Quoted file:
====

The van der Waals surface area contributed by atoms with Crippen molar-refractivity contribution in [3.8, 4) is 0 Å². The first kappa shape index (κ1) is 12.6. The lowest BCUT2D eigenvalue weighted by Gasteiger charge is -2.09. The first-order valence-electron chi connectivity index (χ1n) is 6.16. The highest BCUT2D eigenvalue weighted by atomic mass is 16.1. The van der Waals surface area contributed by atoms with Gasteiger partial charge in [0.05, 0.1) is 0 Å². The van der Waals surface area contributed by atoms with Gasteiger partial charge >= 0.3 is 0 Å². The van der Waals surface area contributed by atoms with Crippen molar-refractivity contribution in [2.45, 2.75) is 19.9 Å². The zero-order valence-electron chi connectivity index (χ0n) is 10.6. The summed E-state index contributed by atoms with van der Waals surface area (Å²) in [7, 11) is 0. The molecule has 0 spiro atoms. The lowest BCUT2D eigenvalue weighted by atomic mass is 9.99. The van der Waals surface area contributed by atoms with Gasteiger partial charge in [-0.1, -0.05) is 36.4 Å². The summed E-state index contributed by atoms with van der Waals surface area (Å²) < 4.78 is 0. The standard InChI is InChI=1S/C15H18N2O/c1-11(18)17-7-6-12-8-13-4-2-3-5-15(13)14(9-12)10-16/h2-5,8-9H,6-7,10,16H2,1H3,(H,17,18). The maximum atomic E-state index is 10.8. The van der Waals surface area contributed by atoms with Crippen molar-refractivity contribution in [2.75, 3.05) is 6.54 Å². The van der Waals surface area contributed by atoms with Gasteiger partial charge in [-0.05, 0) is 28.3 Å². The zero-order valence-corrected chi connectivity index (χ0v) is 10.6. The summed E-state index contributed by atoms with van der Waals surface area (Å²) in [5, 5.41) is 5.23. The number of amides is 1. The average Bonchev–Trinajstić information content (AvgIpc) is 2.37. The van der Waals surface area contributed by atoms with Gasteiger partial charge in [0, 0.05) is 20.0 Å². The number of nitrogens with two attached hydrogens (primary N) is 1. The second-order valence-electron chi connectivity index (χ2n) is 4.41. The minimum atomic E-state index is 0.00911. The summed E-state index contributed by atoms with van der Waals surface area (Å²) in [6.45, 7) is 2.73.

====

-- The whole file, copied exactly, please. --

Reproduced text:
The van der Waals surface area contributed by atoms with Crippen molar-refractivity contribution in [3.8, 4) is 0 Å². The first kappa shape index (κ1) is 12.6. The lowest BCUT2D eigenvalue weighted by Gasteiger charge is -2.09. The first-order valence-electron chi connectivity index (χ1n) is 6.16. The highest BCUT2D eigenvalue weighted by atomic mass is 16.1. The van der Waals surface area contributed by atoms with Gasteiger partial charge in [0.05, 0.1) is 0 Å². The van der Waals surface area contributed by atoms with Gasteiger partial charge >= 0.3 is 0 Å². The van der Waals surface area contributed by atoms with Crippen molar-refractivity contribution in [2.45, 2.75) is 19.9 Å². The zero-order valence-electron chi connectivity index (χ0n) is 10.6. The summed E-state index contributed by atoms with van der Waals surface area (Å²) in [7, 11) is 0. The molecule has 0 spiro atoms. The lowest BCUT2D eigenvalue weighted by atomic mass is 9.99. The van der Waals surface area contributed by atoms with Gasteiger partial charge in [-0.1, -0.05) is 36.4 Å². The summed E-state index contributed by atoms with van der Waals surface area (Å²) < 4.78 is 0. The standard InChI is InChI=1S/C15H18N2O/c1-11(18)17-7-6-12-8-13-4-2-3-5-15(13)14(9-12)10-16/h2-5,8-9H,6-7,10,16H2,1H3,(H,17,18). The maximum atomic E-state index is 10.8. The van der Waals surface area contributed by atoms with Crippen molar-refractivity contribution in [2.75, 3.05) is 6.54 Å². The van der Waals surface area contributed by atoms with Gasteiger partial charge in [-0.05, 0) is 28.3 Å². The zero-order valence-corrected chi connectivity index (χ0v) is 10.6. The summed E-state index contributed by atoms with van der Waals surface area (Å²) in [5, 5.41) is 5.23. The number of amides is 1. The average Bonchev–Trinajstić information content (AvgIpc) is 2.37. The van der Waals surface area contributed by atoms with Gasteiger partial charge in [0, 0.05) is 20.0 Å². The number of nitrogens with two attached hydrogens (primary N) is 1. The second-order valence-electron chi connectivity index (χ2n) is 4.41. The minimum atomic E-state index is 0.00911. The summed E-state index contributed by atoms with van der Waals surface area (Å²) in [6.45, 7) is 2.73.